Gothic language  

From The Art and Popular Culture Encyclopedia

Jump to: navigation, search

Related e

Google
Wikipedia
Wiktionary
Wiki Commons
Wikiquote
Wikisource
YouTube
Shop


Featured:
Train wreck at Montparnasse (October 22, 1895) by Studio Lévy and Sons.
Enlarge
Train wreck at Montparnasse (October 22, 1895) by Studio Lévy and Sons.

Gothic is an extinct Germanic language that was spoken by the Goths. It is known primarily from the Codex Argenteus, a 6th-century copy of a 4th-century Bible translation, and is the only East Germanic language with a sizable corpus. All others, including Burgundian and Vandalic, are known, if at all, only from proper names that survived in historical accounts, and from loan-words in other languages like Spanish and French.

As a Germanic language, Gothic is a part of the Indo-European language family. It is the earliest attested Germanic language but lacks any modern descendants. The oldest documents in Gothic date back to the 4th century. The language was in decline by the mid-6th century, due in part to the military defeat of the Goths at the hands of the Franks, the elimination of the Goths in Italy, and geographic isolation (in Spain the Gothic language lost its last and probably already declining function as a church language when the Visigoths converted to Catholicism in 589). The language survived as a domestic language in the Iberian peninsula (modern Spain and Portugal) as late as the 8th century, and Frankish author Walafrid Strabo wrote that it was still spoken in the lower Danube area and in isolated mountain regions in Crimea in the early 9th century (see Crimean Gothic). Gothic-seeming terms found in later (post-9th century) manuscripts may not belong to the same language.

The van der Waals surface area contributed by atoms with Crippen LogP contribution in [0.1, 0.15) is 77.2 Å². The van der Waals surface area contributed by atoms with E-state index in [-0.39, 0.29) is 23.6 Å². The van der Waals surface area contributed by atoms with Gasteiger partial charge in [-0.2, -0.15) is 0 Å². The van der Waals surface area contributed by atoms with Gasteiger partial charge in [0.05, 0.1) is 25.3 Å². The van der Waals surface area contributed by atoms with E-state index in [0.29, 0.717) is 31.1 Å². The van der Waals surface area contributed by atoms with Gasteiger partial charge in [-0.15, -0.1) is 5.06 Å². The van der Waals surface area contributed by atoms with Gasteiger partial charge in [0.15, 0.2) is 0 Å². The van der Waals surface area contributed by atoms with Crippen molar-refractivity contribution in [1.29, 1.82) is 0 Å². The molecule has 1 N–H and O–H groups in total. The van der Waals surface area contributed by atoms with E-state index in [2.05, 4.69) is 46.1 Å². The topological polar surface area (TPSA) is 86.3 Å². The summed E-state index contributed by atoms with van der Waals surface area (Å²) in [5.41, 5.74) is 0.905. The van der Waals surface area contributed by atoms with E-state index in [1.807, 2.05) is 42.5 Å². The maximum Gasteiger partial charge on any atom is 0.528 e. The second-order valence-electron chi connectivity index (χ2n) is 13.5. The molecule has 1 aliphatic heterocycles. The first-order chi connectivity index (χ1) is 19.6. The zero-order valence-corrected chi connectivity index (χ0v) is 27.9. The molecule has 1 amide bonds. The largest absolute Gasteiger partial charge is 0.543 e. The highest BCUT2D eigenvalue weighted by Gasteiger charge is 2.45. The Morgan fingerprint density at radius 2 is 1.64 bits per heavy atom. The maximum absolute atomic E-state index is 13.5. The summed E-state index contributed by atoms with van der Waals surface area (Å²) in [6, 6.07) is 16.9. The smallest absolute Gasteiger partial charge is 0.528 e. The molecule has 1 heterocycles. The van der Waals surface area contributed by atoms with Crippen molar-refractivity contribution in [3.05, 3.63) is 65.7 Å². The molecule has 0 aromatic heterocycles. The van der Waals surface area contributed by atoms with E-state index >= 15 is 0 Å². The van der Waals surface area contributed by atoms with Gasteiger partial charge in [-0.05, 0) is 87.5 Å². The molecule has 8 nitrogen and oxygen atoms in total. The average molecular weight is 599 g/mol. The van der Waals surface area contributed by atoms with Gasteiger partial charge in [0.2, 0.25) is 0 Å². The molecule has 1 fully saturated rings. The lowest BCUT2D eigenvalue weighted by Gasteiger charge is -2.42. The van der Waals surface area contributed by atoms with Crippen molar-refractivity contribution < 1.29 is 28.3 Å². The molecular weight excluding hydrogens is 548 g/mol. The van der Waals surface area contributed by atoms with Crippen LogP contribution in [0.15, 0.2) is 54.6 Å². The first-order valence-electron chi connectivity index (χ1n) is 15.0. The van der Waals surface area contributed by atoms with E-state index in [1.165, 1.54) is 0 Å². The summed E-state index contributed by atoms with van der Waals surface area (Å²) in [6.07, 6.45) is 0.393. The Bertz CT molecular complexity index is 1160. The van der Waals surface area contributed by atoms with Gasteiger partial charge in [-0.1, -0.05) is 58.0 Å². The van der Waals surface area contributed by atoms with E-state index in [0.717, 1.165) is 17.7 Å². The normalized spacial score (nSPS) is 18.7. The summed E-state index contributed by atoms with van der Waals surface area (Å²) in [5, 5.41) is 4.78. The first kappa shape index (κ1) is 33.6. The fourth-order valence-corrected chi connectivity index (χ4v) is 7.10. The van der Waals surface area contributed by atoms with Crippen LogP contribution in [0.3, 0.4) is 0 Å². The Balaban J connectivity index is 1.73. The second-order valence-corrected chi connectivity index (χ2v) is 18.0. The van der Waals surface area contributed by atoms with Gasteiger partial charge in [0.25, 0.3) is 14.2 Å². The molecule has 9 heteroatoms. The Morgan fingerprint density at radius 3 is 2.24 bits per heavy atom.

The existence of such early attested corpora makes it a language of considerable interest in comparative linguistics.

See also




Unless indicated otherwise, the text in this article is either based on Wikipedia article "Gothic language" or another language Wikipedia page thereof used under the terms of the GNU Free Documentation License; or on original research by Jahsonic and friends. See Art and Popular Culture's copyright notice.

Personal tools